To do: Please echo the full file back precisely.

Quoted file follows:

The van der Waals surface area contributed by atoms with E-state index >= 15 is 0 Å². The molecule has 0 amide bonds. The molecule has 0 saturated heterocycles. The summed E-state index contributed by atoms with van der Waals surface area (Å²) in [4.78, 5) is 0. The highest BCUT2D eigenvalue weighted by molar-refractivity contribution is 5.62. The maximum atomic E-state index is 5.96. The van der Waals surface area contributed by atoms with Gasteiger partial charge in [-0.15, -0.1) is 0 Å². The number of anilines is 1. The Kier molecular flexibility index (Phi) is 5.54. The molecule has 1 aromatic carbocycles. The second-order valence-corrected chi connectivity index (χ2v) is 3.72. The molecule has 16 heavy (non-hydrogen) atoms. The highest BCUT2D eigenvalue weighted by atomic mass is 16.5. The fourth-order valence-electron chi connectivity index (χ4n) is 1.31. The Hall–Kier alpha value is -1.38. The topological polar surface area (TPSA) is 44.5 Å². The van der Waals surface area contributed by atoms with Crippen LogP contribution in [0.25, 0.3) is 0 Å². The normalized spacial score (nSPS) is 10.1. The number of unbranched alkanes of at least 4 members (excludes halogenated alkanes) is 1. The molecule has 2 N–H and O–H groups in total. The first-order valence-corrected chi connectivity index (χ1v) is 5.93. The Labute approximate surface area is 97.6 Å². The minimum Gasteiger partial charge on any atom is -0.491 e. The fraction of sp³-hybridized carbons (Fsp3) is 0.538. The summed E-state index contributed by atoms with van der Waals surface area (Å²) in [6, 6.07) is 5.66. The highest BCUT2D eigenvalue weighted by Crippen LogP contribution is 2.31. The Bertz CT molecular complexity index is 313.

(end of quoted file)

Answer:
The van der Waals surface area contributed by atoms with E-state index >= 15 is 0 Å². The molecule has 0 amide bonds. The molecule has 0 saturated heterocycles. The summed E-state index contributed by atoms with van der Waals surface area (Å²) in [4.78, 5) is 0. The highest BCUT2D eigenvalue weighted by molar-refractivity contribution is 5.62. The maximum atomic E-state index is 5.96. The van der Waals surface area contributed by atoms with Gasteiger partial charge in [-0.15, -0.1) is 0 Å². The number of anilines is 1. The Kier molecular flexibility index (Phi) is 5.54. The molecule has 1 aromatic carbocycles. The second-order valence-corrected chi connectivity index (χ2v) is 3.72. The molecule has 16 heavy (non-hydrogen) atoms. The highest BCUT2D eigenvalue weighted by atomic mass is 16.5. The fourth-order valence-electron chi connectivity index (χ4n) is 1.31. The Hall–Kier alpha value is -1.38. The topological polar surface area (TPSA) is 44.5 Å². The van der Waals surface area contributed by atoms with Crippen LogP contribution in [0.25, 0.3) is 0 Å². The normalized spacial score (nSPS) is 10.1. The number of unbranched alkanes of at least 4 members (excludes halogenated alkanes) is 1. The molecule has 2 N–H and O–H groups in total. The first-order valence-corrected chi connectivity index (χ1v) is 5.93. The Labute approximate surface area is 97.6 Å². The minimum Gasteiger partial charge on any atom is -0.491 e. The fraction of sp³-hybridized carbons (Fsp3) is 0.538. The summed E-state index contributed by atoms with van der Waals surface area (Å²) in [6, 6.07) is 5.66. The highest BCUT2D eigenvalue weighted by Crippen LogP contribution is 2.31. The Bertz CT molecular complexity index is 313.